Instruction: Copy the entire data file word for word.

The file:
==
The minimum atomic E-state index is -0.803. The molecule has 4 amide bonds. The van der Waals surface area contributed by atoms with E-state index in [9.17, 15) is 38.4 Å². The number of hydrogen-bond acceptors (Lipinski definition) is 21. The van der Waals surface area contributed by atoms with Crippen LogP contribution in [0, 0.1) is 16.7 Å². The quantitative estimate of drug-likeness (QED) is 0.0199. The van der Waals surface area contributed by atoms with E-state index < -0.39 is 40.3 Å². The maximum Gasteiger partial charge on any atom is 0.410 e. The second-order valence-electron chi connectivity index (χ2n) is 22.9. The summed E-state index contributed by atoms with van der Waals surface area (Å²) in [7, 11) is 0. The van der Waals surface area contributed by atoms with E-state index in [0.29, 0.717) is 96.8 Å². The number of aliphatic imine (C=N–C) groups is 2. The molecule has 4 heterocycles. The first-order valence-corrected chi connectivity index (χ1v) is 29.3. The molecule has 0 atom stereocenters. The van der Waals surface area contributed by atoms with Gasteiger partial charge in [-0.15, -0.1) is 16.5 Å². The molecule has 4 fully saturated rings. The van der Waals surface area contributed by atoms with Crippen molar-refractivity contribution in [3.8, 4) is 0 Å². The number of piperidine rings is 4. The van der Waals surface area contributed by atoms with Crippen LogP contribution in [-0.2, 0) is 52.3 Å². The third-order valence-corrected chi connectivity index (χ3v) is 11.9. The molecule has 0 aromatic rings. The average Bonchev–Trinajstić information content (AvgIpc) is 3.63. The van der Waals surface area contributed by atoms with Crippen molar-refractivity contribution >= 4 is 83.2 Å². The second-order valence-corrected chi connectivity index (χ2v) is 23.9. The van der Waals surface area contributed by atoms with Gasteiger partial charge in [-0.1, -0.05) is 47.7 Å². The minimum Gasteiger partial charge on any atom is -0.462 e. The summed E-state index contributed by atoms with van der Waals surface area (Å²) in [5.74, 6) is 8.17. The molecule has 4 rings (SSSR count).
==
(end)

The minimum atomic E-state index is -0.803. The molecule has 4 amide bonds. The van der Waals surface area contributed by atoms with E-state index in [9.17, 15) is 38.4 Å². The number of hydrogen-bond acceptors (Lipinski definition) is 21. The van der Waals surface area contributed by atoms with Crippen LogP contribution in [0, 0.1) is 16.7 Å². The quantitative estimate of drug-likeness (QED) is 0.0199. The van der Waals surface area contributed by atoms with E-state index < -0.39 is 40.3 Å². The maximum Gasteiger partial charge on any atom is 0.410 e. The second-order valence-electron chi connectivity index (χ2n) is 22.9. The summed E-state index contributed by atoms with van der Waals surface area (Å²) in [7, 11) is 0. The van der Waals surface area contributed by atoms with E-state index in [0.29, 0.717) is 96.8 Å². The number of aliphatic imine (C=N–C) groups is 2. The molecule has 4 heterocycles. The first-order valence-corrected chi connectivity index (χ1v) is 29.3. The molecule has 0 atom stereocenters. The van der Waals surface area contributed by atoms with Gasteiger partial charge in [-0.15, -0.1) is 16.5 Å². The molecule has 4 fully saturated rings. The van der Waals surface area contributed by atoms with Crippen molar-refractivity contribution in [3.8, 4) is 0 Å². The number of piperidine rings is 4. The van der Waals surface area contributed by atoms with Crippen LogP contribution in [-0.2, 0) is 52.3 Å². The third-order valence-corrected chi connectivity index (χ3v) is 11.9. The molecule has 0 aromatic rings. The average Bonchev–Trinajstić information content (AvgIpc) is 3.63. The van der Waals surface area contributed by atoms with Crippen molar-refractivity contribution >= 4 is 83.2 Å². The second-order valence-corrected chi connectivity index (χ2v) is 23.9. The van der Waals surface area contributed by atoms with Gasteiger partial charge in [-0.1, -0.05) is 47.7 Å². The minimum Gasteiger partial charge on any atom is -0.462 e. The summed E-state index contributed by atoms with van der Waals surface area (Å²) in [5.74, 6) is 8.17. The molecule has 4 rings (SSSR count).